‘Yo-yo’ Mercedes urged to analyse two rivals as F1 recovery stalls

Oliver Harden
Mercedes driver George Russell chases Lewis Hamilton at the Brazilian GP.

Mercedes had a wretched weekend at the Brazilian Grand Prix.

Former F1 technical director Gary Anderson has urged Toto Wolff to turn to McLaren and Aston Martin to get Mercedes’ recovery back on track.

Mercedes have endured their worst season in years in 2023 and remain winless ahead of the final two races in Las Vegas and Abu Dhabi.

Despite being restricted to just a single win in 2022, Mercedes opted to retain the divisive zero-pod car concept for 2023 but decided to abandon the design after the first race in Bahrain.

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The team unveiled a heavily revised W14 in Monaco at the end of May, but have made only minimal progress in the months since and their season slumped to a new low at last weekend’s Brazilian Grand Prix, where Lewis Hamilton finished more than a minute behind the dominant Red Bull of Max Verstappen.

Hamilton has been a vocal critic of Mercedes’ decisions this year, claiming in Bahrain that his guidance over the development of the 2023 car went ignored last winter. At September’s Japanese GP, meanwhile, the seven-time World Champion admitted that Mercedes required “the greatest six months of development” ever to have any hope of challenging Red Bull in 2024.

Mercedes’ ongoing struggles in the ground-effect era is in stark contract to the success of their customer teams, McLaren and Aston Martin, who have both enjoyed their strongest season in years in 2023 with nine and eight podium finishes respectively.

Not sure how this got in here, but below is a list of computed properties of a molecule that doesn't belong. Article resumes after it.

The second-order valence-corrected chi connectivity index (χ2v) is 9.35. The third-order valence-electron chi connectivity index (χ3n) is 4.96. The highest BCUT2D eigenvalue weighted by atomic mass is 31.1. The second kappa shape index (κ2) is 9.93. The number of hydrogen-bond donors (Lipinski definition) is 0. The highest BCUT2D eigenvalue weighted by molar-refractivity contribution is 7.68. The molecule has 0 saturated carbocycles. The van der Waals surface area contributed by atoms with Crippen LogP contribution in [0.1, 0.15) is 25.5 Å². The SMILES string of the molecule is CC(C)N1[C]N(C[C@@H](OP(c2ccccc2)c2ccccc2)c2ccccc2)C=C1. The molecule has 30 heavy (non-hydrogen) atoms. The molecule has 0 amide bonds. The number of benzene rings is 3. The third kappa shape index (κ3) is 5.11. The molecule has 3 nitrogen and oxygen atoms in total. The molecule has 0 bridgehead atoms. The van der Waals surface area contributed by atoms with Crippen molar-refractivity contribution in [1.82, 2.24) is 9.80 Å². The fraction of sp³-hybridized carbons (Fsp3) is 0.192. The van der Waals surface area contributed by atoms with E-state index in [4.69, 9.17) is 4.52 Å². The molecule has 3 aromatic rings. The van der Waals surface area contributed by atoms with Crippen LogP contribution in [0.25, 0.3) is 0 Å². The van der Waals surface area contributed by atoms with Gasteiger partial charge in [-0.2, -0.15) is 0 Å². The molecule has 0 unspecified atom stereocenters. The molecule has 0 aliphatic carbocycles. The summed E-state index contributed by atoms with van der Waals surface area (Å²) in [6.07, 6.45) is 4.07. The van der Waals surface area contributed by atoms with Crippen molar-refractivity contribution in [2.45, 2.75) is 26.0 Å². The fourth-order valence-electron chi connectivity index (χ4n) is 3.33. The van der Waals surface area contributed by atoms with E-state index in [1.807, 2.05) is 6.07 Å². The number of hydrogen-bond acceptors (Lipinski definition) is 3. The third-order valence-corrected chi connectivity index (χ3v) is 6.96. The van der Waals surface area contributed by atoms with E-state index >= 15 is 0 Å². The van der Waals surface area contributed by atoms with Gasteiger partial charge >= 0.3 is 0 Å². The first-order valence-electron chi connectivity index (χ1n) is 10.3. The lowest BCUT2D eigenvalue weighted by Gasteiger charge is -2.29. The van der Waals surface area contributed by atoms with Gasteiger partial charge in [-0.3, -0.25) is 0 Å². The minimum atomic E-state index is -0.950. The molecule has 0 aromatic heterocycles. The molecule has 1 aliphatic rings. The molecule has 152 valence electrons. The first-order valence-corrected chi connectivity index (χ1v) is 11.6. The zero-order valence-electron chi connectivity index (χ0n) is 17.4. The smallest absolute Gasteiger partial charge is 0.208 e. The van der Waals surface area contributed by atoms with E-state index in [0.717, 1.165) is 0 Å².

Anderson, who designed the famous Jordan 191 car in which Michael Schumacher made his F1 debut in 1991, believes Mercedes must take advantage of their relationship with McLaren and Aston Martin to establish the right path to take.

Describing the team as a “yo-yo” in his column for the Telegraph, he said: “As a driver you need to have confidence, you need to really know the car underneath you at all times. But Lewis is very vocal about the car being very, very difficult to drive.

“That is normally because the aerodynamics are too peaky: too difficult to get into the right operating window. A temperature change or a wind change affects the car dramatically.

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“If you have confidence in the car, you will push harder. That is what happened to [Fernando] Alonso, after a couple of tough races in the Aston Martin where the car was not consistent and did not give them confidence, they just stepped back to a specification that they knew was decent. Lo and behold, the car gives the driver confidence and they can find the lap time.

“Mercedes must now count on what others have done. They supply power units and various componentry to McLaren and Aston Martin. They have a relationship with these teams and that relationship will allow them to look at the data.

“You can’t hide the data away from a partner and you cannot but have eyes in your head whenever you are looking around the car.

“I am sure, for example, that Toto Wolff visits the Aston Martin and McLaren garage almost as often as he goes into his own Mercedes garage. He is not the technical director by any means but he will have his eyes open and he will see what they are up to.”

Mercedes’ last winless season occurred in 2011, only the second year of the German manufacturer’s return to the grid after taking over the title-winning Brawn GP team of 2009.

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